Quinn launches drive to prevent sale of corporate naming rights to Soldier Field

Mayor Lori Lightfoot has a $2.2 billion plan for a domed, revamped Soldier Field. But the former governor wants to take away the only revenue source Lightfoot has revealed so far: selling the naming rights.

SHARE Quinn launches drive to prevent sale of corporate naming rights to Soldier Field
Soldier Field before the Chicago Bears’ game against the Detroit Lions on Oct. 3, 2021.

A packed Soldier Field for last October’s game between the Chicago Bears and the Detroit Lions.

Ashlee Rezin/Sun-Times

Arguing that there is “no tasteful way” to attach a corporate name to a “sacred” war memorial, former Illinois Governor Pat Quinn is reprising the fight he waged more than 20 years ago to preserve the name Soldier Field.

One day after Mayor Lori Lightfoot unveiled her $2.2 billion plan to keep the Bears at a domed and renovated Soldier Field, Quinn launched his campaign to deprive the mayor of the only funding source she has revealed so far to bankroll the ambitious project: selling corporate naming rights.

Quinn introduced yet another “citizens ordinance” to get an advisory referendum on the Feb. 28 ballot that would ask voters a loaded question:

“Shall the people of Chicago protect the good name of Soldier Field — which is a war memorial dedicated to the memory of soldiers who fought for our American democracy — by prohibiting the mayor, City Council, Park District or any other governmental entity from attaching a corporate name to Soldier Field or selling the naming rights to Soldier Field in any way?”

Quinn believes the answer will and should be a resounding “No.”

He argued a “solemn commitment was made” after the terrorist attacks of Sept. 11, 2001, to retain the name Soldier Field and that promise should be honored forever.

“Overwhelmingly, the people of Chicago will say ‘no’ to selling the naming rights of Soldier Field or attaching the name of Soldier Field to ‘Commonwealth Edison Park at Soldier Field’ or ‘Amazon Stadium at Soldier Field.’ It’s a sacrilege to do that,” Quinn said.

“The people of Chicago don’t want their war memorial attached to a corporate name for money. It’s just not right. We’re Chicago. And we’re Soldier Field. We’re not Jacksonville. There’s no tasteful way of attaching a corporate name … to a war memorial. It’s a desecration.”

Jacksonville’s VyStar Veterans Memorial Arena was cited by a mayoral working group as an example of selling naming rights in a respectful way.

Chicago mayors and their City Council allies have a long history of using the three-referenda-per-election limit to their advantage. They routinely put innocuous referenda on the ballot to crowd out more controversial questions.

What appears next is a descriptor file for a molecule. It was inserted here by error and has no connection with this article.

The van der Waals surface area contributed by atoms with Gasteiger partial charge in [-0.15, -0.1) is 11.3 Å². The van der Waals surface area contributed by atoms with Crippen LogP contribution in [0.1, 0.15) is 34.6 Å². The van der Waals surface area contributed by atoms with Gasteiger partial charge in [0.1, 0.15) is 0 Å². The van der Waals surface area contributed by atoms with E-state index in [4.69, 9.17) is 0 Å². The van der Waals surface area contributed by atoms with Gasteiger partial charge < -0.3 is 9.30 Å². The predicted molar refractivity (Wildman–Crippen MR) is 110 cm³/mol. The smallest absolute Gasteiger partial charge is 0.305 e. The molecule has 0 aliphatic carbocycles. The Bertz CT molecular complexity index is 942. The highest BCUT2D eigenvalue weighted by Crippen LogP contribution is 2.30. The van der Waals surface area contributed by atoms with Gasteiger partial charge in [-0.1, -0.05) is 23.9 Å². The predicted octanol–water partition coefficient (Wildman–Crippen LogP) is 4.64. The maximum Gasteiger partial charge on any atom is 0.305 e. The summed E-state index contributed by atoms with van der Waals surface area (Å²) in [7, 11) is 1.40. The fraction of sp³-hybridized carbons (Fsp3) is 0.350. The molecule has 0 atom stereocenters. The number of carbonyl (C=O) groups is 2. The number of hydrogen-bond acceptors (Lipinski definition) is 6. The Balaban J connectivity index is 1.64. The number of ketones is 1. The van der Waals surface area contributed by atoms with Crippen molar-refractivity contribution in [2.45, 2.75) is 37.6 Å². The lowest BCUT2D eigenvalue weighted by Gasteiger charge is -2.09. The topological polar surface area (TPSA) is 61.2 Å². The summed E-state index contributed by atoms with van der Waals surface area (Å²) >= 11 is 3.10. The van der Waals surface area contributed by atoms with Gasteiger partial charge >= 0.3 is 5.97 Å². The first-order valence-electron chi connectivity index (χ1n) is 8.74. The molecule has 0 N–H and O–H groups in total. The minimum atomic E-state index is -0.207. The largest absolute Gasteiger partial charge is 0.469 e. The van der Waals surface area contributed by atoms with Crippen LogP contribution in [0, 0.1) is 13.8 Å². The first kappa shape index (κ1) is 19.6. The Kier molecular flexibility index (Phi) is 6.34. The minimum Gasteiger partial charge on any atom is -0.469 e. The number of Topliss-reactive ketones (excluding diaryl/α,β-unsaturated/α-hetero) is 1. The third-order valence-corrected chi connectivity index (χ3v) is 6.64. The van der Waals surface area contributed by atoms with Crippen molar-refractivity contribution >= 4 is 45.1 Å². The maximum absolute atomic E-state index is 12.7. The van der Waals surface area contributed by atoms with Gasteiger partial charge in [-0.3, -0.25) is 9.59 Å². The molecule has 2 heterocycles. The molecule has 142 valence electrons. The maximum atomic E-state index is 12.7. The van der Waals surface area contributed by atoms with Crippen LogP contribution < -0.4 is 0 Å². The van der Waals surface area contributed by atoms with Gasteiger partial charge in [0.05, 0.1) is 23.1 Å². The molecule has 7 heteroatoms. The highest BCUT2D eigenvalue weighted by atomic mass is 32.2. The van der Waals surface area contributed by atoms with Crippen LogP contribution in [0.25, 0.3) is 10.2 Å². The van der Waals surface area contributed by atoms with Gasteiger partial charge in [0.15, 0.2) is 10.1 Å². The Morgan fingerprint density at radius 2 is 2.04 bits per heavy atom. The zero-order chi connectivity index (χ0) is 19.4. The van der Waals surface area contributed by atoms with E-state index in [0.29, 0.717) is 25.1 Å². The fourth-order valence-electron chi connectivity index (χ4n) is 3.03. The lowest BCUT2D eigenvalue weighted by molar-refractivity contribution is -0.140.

The question will only make it on the ballot if the City Council reverses field and agrees to put it there. That runs the risk of bolstering turnout from an already ornery electorate that may be poised to take their anger out on incumbent alderpersons and an incumbent mayor. 

The same fate likely awaits the citizens ordinance Quinn introduced in June to get a binding referendum on the ballot imposing a two-term limit on Chicago mayors.

Quinn challenged the council to “listen to the voters” and put both questions on the ballot.

“People do want a chance to vote on whether the mayor should have a two-term limit. Same way on whether or not Soldier Field’s name will be protected from corporate encroachment. These are vital issues that people pay attention to and care about,” Quinn said.

“I would think any alderman worth his or her salt would vote ‘yes’ to put ’em both on. … They had no problem putting plastic straws on last time. This is a much higher [priority] and more important issue. … We really have to honor those who raise their hand and say, ‘Take me’ when it comes to volunteering for our military.” 

A rendering showing a renovated Soldier Field with a dome added.

A rendering showing a renovated Soldier Field with a dome added.

Landmark Development

Though a naming rights question — if it makes it on the ballot — would be purely advisory, Quinn argued it would be binding in practice because “politicians follow the election returns.” 

Soldier Field’s most recent makeover, a $660 million project completed in 2003, won’t be paid off for another decade.

After the terrorist attacks of Sept. 11, 2001, decimated the hotel tax revenues being used to fund that renovation, then-Mayor Richard M. Daley salvaged the plan in part by pressuring the Bears to permanently forfeit their right to sell corporate naming rights to Soldier Field. 

That decision followed months of demonstrations and other pressure tactics by Quinn and the veterans whose cause he has long championed.

Still, that didn’t stop the 23-member “working group” that Lightfoot charged with “re-imagining” Soldier Field and the Museum Campus from resurrecting the idea of selling naming rights “in a way that respects Soldier Field’s legacy as a war memorial by keeping Soldier in the name of the facility.” 

Quinn is spending the summer mulling a race for mayor against Lightfoot armed with a poll pegging her public approval rating at 25.8%.

He branded the $2.2 billion stadium plan “preposterous.”

“To spend that kind of money to help a professional football team that’s now worth $4 billion that’s already had a corporate welfare bailout 20 years ago makes no sense,” he said. 

“If we’re gonna invest that kind of money, we should invest it in public safety and early childhood education as the best way to prevent violence.”

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